7 F.3d 1405 (9th Cir. 1993), 92-15914, Figueroa v. United States

Docket Nº:92-15914, 92-16602.
Citation:7 F.3d 1405
Party Name:Eladio T. FIGUEROA, et al., Plaintiffs-Appellees, v. UNITED STATES of America, A.D. Loizeaux, G.E. Monroe, T.J. Johnson, et al., Defendants-Appellants. Eladio T. FIGUEROA, Leo A. Abilo; Bartolome E. Abuan, Romeo A. Acejo, et al., Plaintiffs-Appellants, v. UNITED STATES of America, et al., Defendants-Appellees.
Case Date:October 19, 1993
Court:United States Courts of Appeals, Court of Appeals for the Ninth Circuit

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7 F.3d 1405 (9th Cir. 1993)

Eladio T. FIGUEROA, et al., Plaintiffs-Appellees,


UNITED STATES of America, A.D. Loizeaux, G.E. Monroe, T.J.

Johnson, et al., Defendants-Appellants.

Eladio T. FIGUEROA, Leo A. Abilo; Bartolome E. Abuan, Romeo

A. Acejo, et al., Plaintiffs-Appellants,


UNITED STATES of America, et al., Defendants-Appellees.

Nos. 92-15914, 92-16602.

United States Court of Appeals, Ninth Circuit

October 19, 1993

Argued and Submitted July 15, 1993.

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Edward R. Coulson, Bennet A. McConaughy, Joseph E. Delaney, Foster, Pepper & Shefelman, Seattle, WA, for plaintiffs-appellants/plaintiffs-appellees.

Stuart M. Gerson, Asst. Atty. Gen., Frederick A. Black, U.S. Atty., Barbara L. Herwig, Richard Montague, Attys., Civ. Div., U.S. Dept. of Justice, Washington, DC, for defendants-appellants.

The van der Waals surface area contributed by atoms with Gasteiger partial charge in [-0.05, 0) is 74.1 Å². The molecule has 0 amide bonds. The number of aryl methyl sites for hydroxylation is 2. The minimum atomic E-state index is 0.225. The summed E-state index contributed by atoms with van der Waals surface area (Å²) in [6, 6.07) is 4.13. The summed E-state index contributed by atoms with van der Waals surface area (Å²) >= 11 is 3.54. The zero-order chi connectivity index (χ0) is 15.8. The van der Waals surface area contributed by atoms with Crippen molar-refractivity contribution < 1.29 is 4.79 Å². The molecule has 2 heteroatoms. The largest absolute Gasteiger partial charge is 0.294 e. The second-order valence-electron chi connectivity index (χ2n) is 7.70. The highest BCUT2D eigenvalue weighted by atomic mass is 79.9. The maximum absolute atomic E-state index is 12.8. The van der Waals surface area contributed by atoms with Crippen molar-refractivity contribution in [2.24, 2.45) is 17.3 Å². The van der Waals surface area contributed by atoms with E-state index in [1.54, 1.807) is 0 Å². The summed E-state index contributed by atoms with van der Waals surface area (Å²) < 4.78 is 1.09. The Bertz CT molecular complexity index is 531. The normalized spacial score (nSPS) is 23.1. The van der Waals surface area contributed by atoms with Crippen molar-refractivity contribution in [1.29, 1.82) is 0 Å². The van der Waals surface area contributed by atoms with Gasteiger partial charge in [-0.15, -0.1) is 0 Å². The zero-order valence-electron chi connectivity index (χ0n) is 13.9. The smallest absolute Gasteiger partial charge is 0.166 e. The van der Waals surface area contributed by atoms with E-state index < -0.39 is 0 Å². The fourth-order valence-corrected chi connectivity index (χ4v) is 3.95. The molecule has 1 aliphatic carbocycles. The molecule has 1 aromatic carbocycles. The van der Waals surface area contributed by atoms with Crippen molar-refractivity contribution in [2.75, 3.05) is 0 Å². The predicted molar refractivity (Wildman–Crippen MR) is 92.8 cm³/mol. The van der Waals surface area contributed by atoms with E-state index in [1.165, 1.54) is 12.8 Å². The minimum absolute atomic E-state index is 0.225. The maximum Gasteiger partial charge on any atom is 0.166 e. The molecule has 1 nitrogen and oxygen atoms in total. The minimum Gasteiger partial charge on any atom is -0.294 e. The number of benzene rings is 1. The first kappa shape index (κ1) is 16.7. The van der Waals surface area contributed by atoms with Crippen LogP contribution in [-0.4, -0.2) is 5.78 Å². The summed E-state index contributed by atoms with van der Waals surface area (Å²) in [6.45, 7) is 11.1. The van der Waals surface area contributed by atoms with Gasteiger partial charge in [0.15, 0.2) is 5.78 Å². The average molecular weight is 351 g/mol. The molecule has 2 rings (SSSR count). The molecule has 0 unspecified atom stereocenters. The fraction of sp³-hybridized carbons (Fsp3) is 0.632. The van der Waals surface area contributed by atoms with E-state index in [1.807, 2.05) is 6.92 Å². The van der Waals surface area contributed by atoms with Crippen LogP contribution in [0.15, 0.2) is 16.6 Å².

Stuart M. Gerson, Asst. Atty. Gen., Frederick A. Black, U.S. Atty., J. Patrick Glynn, Director, JoAnn J. Bordeaux, Deputy Director, Paul M. Honigberg, Judith N. Macaluso, Torts Branch, Civ. Div., U.S. Dept. of Justice, Washington, DC, for defendant-appellee U.S.

Appeal from the United States District Court for the District of Guam.

Before: WALLACE, Chief Judge, and D.W. NELSON and O'SCANNLAIN, Circuit Judges.

D.W. NELSON, Circuit Judge:

In May of 1987, an electrical transformer ruptured at the Piti Power Plant on the United States Naval Base in Guam, releasing a variety of toxic chemicals. Subsequently, 251 federal employees who were at the plant at the time of the accident filed suit against the United States and twelve individuals who supervised the toxic spill clean-up. Plaintiffs brought five causes of action against the United States under the Federal Tort Claims Act, 28 U.S.C. §§ 2671-80 ("FTCA"). Their Sixth cause of action was directed at the individual Defendants and alleged a substantive due process claim for tortious conduct. All Plaintiffs' claims stemmed from their allegations that Defendants were negligent or grossly negligent: 1) in ordering Plaintiffs to clean-up the polychlorinated biphenyls chemicals and to return to work without advising them about appropriate protective measures or securing the area; and 2) in not providing proper medical care immediately after the explosion. Plaintiffs sought damages for current and potential future physical injuries and for emotional distress resulting from their fear that they would develop cancer at some future date.